Richard Fell CVO is a former ambassador and Books Review Editor of the Asian Affairs Journal. Here, he reports on a recent visit to Sri Lanka.
I recently spent two weeks in Sri Lanka with a distinguished group of New Zealanders and Australians. Though primarily a holiday, we had opportunities to discuss developments in the country with business leaders, politicians and other opinion formers, and of course we kept our eyes, ears and minds open during our visit.
The current government celebrated its first year in office during our visit. It is a coalition of the two main parties, the first in South Asia. Its stated objectives include a return to good governance including tackling corruption, and an economic development strategy which includes attracting more foreign investment from a wider number of sources.
A new Constitution is also being worked on, one aim of which appears to be to achieve a more equal balance between the powers of the President and those of the Prime Minister. A new Constitution may also provide a mechanism for devolving more powers to the regions which, in turn, may help to reconcile the Tamil minority with the Sinhalese majority community following the long civil war from 1983 to 2009 which ended in the defeat of the LTTE (otherwise known as the Tamil Tigers). Sri Lanka is currently at peace but dealing with the legacy of the civil war, in which thousands died, remains a challenge. Reconciliation between the communities may be the aim, but achieving it when memories among families of deaths and disappearances remains acute makes the task a difficult one. Readers from Northern Ireland will no doubt get the point.
Sri Lanka remains a major exporter of, for example, tea, textiles and apparel, and spices. We were generously hosted by the owners of one of Sri Lanka’s best known tea companies, Dilmah, and were able to see at first hand something of the lives of the pickers and the tea production process as well as being able to discuss with the owners some of the challenges which the industry faces. Dilmah is a family run company with some of the profits going to a charitable foundation which supports several thousand people a year. We also visited a spice garden where we were advised about the extensive medicinal properties of a wide range of spices. Why bother with expensive health insurance might be the conclusion
Tourism is also very important for Sri Lanka. Surprisingly to me, it appears not to have been badly affected by the civil war, perhaps because most of the fighting took place in the north of the country. The tsunami in 2004, during which very sadly over 40,000 people in Sri Lanka probably lost their lives, also appears to have had a limited impact on tourism in its broadest sense in the years thereafter. In recent years, overseas tourist numbers have rapidly increased; reflecting this, new high rise hotels are going up along the Colombo seafront.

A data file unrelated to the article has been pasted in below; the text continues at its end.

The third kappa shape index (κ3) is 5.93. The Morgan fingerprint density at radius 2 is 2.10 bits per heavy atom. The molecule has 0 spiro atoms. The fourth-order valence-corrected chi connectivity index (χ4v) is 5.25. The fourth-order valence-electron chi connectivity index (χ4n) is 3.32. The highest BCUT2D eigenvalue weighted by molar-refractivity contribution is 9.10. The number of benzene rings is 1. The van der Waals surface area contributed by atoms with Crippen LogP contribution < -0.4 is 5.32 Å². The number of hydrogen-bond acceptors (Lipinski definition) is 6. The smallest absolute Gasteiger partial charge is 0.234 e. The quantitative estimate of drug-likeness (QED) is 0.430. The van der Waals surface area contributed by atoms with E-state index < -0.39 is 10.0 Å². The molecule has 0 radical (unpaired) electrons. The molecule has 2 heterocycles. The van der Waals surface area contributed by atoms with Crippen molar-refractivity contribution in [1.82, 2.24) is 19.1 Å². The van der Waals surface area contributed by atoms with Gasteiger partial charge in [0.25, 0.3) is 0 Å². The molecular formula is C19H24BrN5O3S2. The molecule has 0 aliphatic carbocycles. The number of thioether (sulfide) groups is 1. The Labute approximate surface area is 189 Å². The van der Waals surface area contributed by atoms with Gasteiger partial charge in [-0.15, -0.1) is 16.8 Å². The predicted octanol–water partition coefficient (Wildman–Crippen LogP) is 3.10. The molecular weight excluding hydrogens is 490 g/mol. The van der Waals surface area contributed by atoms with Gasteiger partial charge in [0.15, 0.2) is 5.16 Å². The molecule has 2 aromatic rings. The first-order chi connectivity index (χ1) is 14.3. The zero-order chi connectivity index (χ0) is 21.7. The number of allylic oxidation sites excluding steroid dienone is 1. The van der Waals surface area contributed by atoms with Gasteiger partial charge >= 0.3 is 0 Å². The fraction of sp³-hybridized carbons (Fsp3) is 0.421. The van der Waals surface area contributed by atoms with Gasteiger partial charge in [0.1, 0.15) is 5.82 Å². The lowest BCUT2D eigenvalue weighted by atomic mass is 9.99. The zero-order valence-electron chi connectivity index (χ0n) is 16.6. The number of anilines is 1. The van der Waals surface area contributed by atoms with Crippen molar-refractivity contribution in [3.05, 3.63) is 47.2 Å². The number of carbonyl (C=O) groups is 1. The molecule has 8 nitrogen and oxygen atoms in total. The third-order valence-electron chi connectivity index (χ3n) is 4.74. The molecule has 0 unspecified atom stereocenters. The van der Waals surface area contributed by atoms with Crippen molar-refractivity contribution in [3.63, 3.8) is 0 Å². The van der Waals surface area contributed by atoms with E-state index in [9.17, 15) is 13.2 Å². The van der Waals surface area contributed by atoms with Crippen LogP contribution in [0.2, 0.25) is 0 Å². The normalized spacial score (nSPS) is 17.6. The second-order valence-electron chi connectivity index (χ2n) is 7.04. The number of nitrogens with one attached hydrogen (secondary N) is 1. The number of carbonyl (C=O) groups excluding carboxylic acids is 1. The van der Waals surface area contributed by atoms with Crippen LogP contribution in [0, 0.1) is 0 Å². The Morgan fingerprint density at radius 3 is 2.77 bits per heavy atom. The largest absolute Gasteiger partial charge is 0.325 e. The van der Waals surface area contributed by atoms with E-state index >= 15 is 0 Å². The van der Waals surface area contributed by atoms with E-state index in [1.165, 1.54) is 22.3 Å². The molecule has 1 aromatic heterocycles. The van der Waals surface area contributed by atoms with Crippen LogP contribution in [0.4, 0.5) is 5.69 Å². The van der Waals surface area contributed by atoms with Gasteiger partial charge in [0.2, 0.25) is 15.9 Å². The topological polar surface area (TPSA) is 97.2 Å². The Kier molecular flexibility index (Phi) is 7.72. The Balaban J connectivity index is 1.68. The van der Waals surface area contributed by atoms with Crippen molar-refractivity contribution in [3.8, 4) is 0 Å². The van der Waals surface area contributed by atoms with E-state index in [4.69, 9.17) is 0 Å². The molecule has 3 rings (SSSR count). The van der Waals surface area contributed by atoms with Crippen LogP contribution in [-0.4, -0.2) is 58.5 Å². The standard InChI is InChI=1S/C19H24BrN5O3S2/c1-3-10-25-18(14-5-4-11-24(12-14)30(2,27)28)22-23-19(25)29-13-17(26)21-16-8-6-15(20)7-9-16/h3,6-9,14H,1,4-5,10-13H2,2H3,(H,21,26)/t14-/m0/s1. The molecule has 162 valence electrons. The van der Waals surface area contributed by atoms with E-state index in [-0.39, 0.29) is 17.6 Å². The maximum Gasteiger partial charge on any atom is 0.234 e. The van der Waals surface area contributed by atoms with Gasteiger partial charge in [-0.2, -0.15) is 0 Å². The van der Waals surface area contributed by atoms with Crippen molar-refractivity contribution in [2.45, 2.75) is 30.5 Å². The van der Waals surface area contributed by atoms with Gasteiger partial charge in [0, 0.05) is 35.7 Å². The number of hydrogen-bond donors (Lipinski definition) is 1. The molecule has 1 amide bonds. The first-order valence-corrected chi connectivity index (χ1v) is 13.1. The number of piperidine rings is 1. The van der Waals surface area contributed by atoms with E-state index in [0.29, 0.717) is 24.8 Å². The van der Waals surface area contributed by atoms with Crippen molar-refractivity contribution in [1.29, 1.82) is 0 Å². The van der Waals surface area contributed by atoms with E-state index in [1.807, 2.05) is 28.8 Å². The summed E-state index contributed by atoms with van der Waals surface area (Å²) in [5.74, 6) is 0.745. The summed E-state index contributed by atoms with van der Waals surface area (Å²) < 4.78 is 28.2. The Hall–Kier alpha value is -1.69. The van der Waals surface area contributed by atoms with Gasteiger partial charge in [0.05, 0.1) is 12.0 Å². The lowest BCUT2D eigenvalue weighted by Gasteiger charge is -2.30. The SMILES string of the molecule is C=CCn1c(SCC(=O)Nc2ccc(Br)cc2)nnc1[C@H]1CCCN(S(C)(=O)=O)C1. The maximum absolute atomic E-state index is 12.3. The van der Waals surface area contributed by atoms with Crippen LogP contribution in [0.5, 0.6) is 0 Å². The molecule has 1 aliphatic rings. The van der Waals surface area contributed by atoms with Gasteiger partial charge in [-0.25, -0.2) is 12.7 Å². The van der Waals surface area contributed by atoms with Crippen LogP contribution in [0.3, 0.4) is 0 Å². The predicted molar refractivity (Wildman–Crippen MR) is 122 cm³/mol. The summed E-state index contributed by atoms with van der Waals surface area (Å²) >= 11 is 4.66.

Sri Lanka certainly has much to offer the tourist. The temple containing the Buddha’s tooth in Kandy is regarded as the holiest place in the Buddhist faith. The Randoli Perahera parade involving dozens of decorated elephants, and associated human dancers, drummers and so on is spectacular. There are also many archaeological and religious sites some of which are World Heritage sites. Then there are good beaches and excellent food. For the naturalist there are bats and birds, varieties of monkeys, leopards and elephants. I am not that keen on monkeys having lived with a rampant troupe of them in Kuala Lumpur. One turned up early in the morning on my hotel balcony during our visit to Sri Lanka while I was enjoying a cup of Dilmah tea. It snarled at me and I snarled back at it. Same thing happened the following morning. On the third morning, it brought its mate along and three of their very tiny monkey children and they all sat on the railing watching me and not snarling at all. We had reached a rapport.
The elephant, wild and ‘domesticated’ has long played a central role in Sri Lankan life. The relationship between wild elephants and humans, particularly farmers, has not been without conflict however. I was told that around 270 wild elephants are killed each year often by inhumane, homemade guns or other means. At the same time, around 70 people a year are killed by elephants. Estimates of the numbers of wild elephants have fluctuated in recent decades. For one thing, they are not easy to count, particularly during a civil war. The numbers may have fallen to 2-3000 in the 1990s but have since recovered to perhaps 6000 or so. The fate of the wild elephant is a good example of the conflicting pressures of modern economic development versus the historical symbols of traditional Sri Lankan life.
Sri Lanka achieved a relatively healthy GDP growth rate of 4.8% in 2015. The general consensus, however, is that it should be able to do better. And, indeed, it will probably have to do so if the problems posed by overseas indebtedness, a balance of payments deficit and a deficit between government revenues and expenditure are to be successfully addressed.
There are therefore several challenges ahead for Sri Lanka – economic, political and wildlife conservation among them – but as a place to visit it is fascinating.
Note: Photographs are courtesy of Marina Wilson and Michael, Wen Powles and Marie Shroff.